PAGE v. OKLAHOMA CITYAnnotate this Case
PAGE v. OKLAHOMA CITY
1927 OK 440
263 P. 448
129 Okla. 28
Case Number: 12385
Supreme Court of Oklahoma
¶0 1. Eminent Domain--Constitutional Provision--Right to Compensation for Damages to Property Regardless of Physical Invasion.
Section 24, art. 2, of the Constitution provides:
"Private property shall not be taken or damaged for public use without just compensation."
The use of the words "or damaged," in addition to the word "taken," in the above section of the Constitution, indicates a deliberate purpose not to confine a recovery to cases where there is a physical invasion of the property affected, but to make the test of liability the fact that private property has been damaged for the public use, without regard to the means by which the injury was effected.
2. Judgment--Sufficiency of Petition--Plaintiff not Confined to Specific Relief Prayed for.
"The petition must contain:
"First: The name of the court, and the county in which the action is brought, and the names of the parties, plaintiff and defendant, followed by the word 'petition.' Second: A statement of the facts constituting the cause of action, in ordinary and concise language and without repetition. Third: A demand of the relief to which the party supposes himself entitled."
It is not necessary that the facts should be stated in such manner as would entitle one to recovery under any particular form of action, but sufficient if they show a right to recovery under the general principles of law.
Where a petition contains an allegation of facts which show that the plaintiff has been wronged, shows of what such wrong consists and the damage plaintiff has sustained thereby, and shows that defendant perpetrated, such wrongs and is liable therefor and asks judgment for the amount of damage sustained by reason thereof, such petition states a cause of action.
A plaintiff is not confined to the specific relief prayed for, he may pray for such relief as he supposes himself entitled, and will then be granted such relief as he proves himself entitled to.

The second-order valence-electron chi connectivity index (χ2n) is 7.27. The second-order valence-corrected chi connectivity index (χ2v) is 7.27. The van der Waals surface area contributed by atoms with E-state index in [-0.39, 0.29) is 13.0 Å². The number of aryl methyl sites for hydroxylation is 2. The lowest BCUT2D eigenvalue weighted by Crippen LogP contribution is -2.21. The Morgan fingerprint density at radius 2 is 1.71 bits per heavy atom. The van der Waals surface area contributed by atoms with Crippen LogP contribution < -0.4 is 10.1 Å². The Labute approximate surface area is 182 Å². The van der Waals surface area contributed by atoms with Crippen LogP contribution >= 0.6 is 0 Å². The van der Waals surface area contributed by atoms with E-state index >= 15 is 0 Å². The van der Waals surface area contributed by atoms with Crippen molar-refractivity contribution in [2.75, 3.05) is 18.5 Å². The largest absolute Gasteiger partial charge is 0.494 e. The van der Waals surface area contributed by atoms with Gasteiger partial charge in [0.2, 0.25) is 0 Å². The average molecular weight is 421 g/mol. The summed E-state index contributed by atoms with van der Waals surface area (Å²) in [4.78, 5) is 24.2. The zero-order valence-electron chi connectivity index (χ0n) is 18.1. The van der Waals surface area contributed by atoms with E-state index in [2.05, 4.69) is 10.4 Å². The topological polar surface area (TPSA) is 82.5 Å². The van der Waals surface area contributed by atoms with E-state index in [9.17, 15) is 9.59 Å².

3. Evidence--Inadmissibility of Offer by Witness for Land in Suit Against City for Damages to Land from Pollution of Stream.
Suit having been filed for damages caused by the emptying of a city sewer upon plaintiff's land, it was error to admit the testimony of a witness that since the filing of the suit and just before the trial he had offered to pay plaintiff a stated amount per acre for her land.
Error from District Court, Oklahoma County; Frank Mathews, Assigned Judge.
Action by Minnie Page against Oklahoma City. Judgment for defendant, and plaintiff brings error. Reversed and remanded.
Twyford & Smith, for plaintiff in error.
John Frank Martin, D. B. Welty, R. E. Wood, and R. E. Lee, for defendant in error.
¶1 This action, by Winnie Page against the city of Oklahoma City, was for damages caused by the emptying of a city sewer upon her land. She denominated it a nuisance and alleged, in effect, that, because of the discharge of the sewage upon her premises and the offensive and unendurable stenches and odors and poisonous stinking gases coming from such sewage, her land had been rendered comparatively worthless in value and uninhabitable without great danger to her health and life. She further alleged that before the putting in of said sewer her land was worth $ 500 per acre, that since the putting in of same it is not worth $ 100 per acre, and that she, owning 120 acres, was thereby damaged in the sum of $ 48,000. That, prior to the filing of this suit and within six months from the date of filing same, she had filed her claim with the proper city officers for the damages she had sustained, which claim was wholly disallowed and rejected. Wherefore she prayed for judgment in the sum of $ 48,000.
¶2 The answer was, in effect, no more than a general denial, and the trial resulted in a verdict in favor of the city. Mrs. Page has appealed here, contending that the trial court erred in its instructions erred in admission of testimony, and that the verdict and judgment was contrary to the law and the evidence.
¶3 In our judgment the assignment that the court's instructions were erroneous should be sustained. The court seems to have gotten into a maze of technicalities as to whether the action was for permanent or temporary injuries, as to whether she could or could not recover for both, and whether, if the action was for one, she could recover for the other, and whether, if it be for permanent injuries and it should appear that the cause could be removed by money and labor, that she would not be entitled to recover for permanent injury; and the instructions virtually had the effect of telling the jury that her action being for permanent injury and it appearing that the city might remove the cause by money and labor, she was therefore not entitled to recover anything, and overlooked her plain constitutional and statutory rights in the premises.